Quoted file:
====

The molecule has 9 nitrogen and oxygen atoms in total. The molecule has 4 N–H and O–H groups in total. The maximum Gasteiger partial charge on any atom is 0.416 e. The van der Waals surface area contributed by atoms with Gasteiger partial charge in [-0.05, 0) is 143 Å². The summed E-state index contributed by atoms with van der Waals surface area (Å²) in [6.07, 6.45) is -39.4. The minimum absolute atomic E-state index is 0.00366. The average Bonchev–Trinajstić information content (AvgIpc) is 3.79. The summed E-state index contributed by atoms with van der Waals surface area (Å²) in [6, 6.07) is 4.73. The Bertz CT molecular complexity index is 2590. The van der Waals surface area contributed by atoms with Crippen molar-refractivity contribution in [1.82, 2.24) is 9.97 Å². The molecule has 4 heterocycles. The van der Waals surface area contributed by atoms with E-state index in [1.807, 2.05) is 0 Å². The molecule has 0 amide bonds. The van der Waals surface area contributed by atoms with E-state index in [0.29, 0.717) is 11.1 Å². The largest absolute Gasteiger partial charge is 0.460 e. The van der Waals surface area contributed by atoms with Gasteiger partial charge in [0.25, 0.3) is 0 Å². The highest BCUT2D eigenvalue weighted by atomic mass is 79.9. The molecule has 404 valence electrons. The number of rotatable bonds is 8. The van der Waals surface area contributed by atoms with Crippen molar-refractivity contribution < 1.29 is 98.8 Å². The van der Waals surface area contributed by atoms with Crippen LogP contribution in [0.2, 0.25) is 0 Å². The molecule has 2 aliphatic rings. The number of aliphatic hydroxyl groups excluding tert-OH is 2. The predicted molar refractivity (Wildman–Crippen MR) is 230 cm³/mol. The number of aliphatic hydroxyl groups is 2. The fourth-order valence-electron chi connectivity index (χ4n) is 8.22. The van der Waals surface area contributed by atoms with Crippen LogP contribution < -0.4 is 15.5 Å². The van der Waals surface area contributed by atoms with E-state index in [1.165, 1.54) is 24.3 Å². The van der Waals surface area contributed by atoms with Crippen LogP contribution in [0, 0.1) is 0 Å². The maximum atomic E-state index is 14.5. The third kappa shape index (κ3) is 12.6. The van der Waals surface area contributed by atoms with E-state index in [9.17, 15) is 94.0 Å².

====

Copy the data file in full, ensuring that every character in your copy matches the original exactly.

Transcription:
The molecule has 9 nitrogen and oxygen atoms in total. The molecule has 4 N–H and O–H groups in total. The maximum Gasteiger partial charge on any atom is 0.416 e. The van der Waals surface area contributed by atoms with Gasteiger partial charge in [-0.05, 0) is 143 Å². The summed E-state index contributed by atoms with van der Waals surface area (Å²) in [6.07, 6.45) is -39.4. The minimum absolute atomic E-state index is 0.00366. The average Bonchev–Trinajstić information content (AvgIpc) is 3.79. The summed E-state index contributed by atoms with van der Waals surface area (Å²) in [6, 6.07) is 4.73. The Bertz CT molecular complexity index is 2590. The van der Waals surface area contributed by atoms with Crippen molar-refractivity contribution in [1.82, 2.24) is 9.97 Å². The molecule has 4 heterocycles. The van der Waals surface area contributed by atoms with E-state index in [1.807, 2.05) is 0 Å². The molecule has 0 amide bonds. The van der Waals surface area contributed by atoms with E-state index in [0.29, 0.717) is 11.1 Å². The largest absolute Gasteiger partial charge is 0.460 e. The van der Waals surface area contributed by atoms with Gasteiger partial charge in [0.25, 0.3) is 0 Å². The highest BCUT2D eigenvalue weighted by atomic mass is 79.9. The molecule has 404 valence electrons. The number of rotatable bonds is 8. The van der Waals surface area contributed by atoms with Crippen molar-refractivity contribution < 1.29 is 98.8 Å². The van der Waals surface area contributed by atoms with Crippen LogP contribution in [0.2, 0.25) is 0 Å². The molecule has 2 aliphatic rings. The number of aliphatic hydroxyl groups excluding tert-OH is 2. The predicted molar refractivity (Wildman–Crippen MR) is 230 cm³/mol. The number of aliphatic hydroxyl groups is 2. The fourth-order valence-electron chi connectivity index (χ4n) is 8.22. The van der Waals surface area contributed by atoms with Crippen LogP contribution < -0.4 is 15.5 Å². The van der Waals surface area contributed by atoms with E-state index in [1.165, 1.54) is 24.3 Å². The van der Waals surface area contributed by atoms with Crippen LogP contribution in [0, 0.1) is 0 Å². The maximum atomic E-state index is 14.5. The third kappa shape index (κ3) is 12.6. The van der Waals surface area contributed by atoms with E-state index in [9.17, 15) is 94.0 Å².